2010 Cabbagetown Festival
by Festival Nomad Correspondents, Connie and Tom McAleese
Another Great Day...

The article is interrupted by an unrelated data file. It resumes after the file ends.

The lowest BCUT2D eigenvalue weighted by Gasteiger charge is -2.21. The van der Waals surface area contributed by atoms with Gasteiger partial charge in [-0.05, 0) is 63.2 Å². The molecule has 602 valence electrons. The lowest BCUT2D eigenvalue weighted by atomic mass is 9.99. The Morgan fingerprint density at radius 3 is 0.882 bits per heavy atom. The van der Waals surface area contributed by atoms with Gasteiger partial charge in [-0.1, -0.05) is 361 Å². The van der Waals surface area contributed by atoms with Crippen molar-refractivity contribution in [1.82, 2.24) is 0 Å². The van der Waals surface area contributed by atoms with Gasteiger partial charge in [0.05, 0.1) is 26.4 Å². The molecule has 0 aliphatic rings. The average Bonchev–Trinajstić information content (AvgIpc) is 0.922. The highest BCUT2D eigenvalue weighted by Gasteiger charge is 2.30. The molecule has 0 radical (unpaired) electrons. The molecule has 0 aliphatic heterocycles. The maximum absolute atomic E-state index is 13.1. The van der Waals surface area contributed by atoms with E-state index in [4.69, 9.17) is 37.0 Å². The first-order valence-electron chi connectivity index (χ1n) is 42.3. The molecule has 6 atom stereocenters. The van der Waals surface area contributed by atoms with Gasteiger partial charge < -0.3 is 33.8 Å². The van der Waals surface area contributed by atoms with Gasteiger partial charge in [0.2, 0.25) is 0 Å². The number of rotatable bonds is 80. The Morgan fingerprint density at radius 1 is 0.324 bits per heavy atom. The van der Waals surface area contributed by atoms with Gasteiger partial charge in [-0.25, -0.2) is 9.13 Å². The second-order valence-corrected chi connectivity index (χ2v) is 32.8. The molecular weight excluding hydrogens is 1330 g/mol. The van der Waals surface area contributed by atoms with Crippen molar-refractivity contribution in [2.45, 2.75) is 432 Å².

Another great day to take in Toronto and all it has to offer. This time the Cabbagetown Festival. Unfortunately, we did not arrive in time to support all the runners for the 31st Annual mini-marathon for the Cabbagetown Youth Centre. The proceeds from the run go to support youth programs, such as their after 4:00 program. Next we went to see the Cabbagetown Festival parade which started on Parliament Street. From there we listened to the music, and checked out arts and crafts show. There were many information booths to investigate along the route! A choice of great International food was available, Mexican, Chinese, Indian and South Asian! All this as we walked from Wellesley to Gerrard. The organizers had planned everything from a Pancake Breakfast and Corn Roast at the Riverdale Farm to an arts and crafts show in Riverdale Park. The Cabbagetown Festival had so much to offer its visitors! You could spend time with a Tour of the Dance Studio, take a Neighbourhood Walking Tour, watch a Karate Club demonstration or even see a performance of The High-Flying Adventures of Peter Pan put on by the Cabbagetown Theatre Company! The entertainment along the way was great! We watched and listened to singing and dancing in front of the Filipino Centre. We joined the beat of Steve Grant and Green Code! There were many other groups to listen to throughout the two day Festival, including Samba Squad, Robert Demers, Donna Green and the Moo`d Swings and many more. All in all in was a great festival that had so much to offer!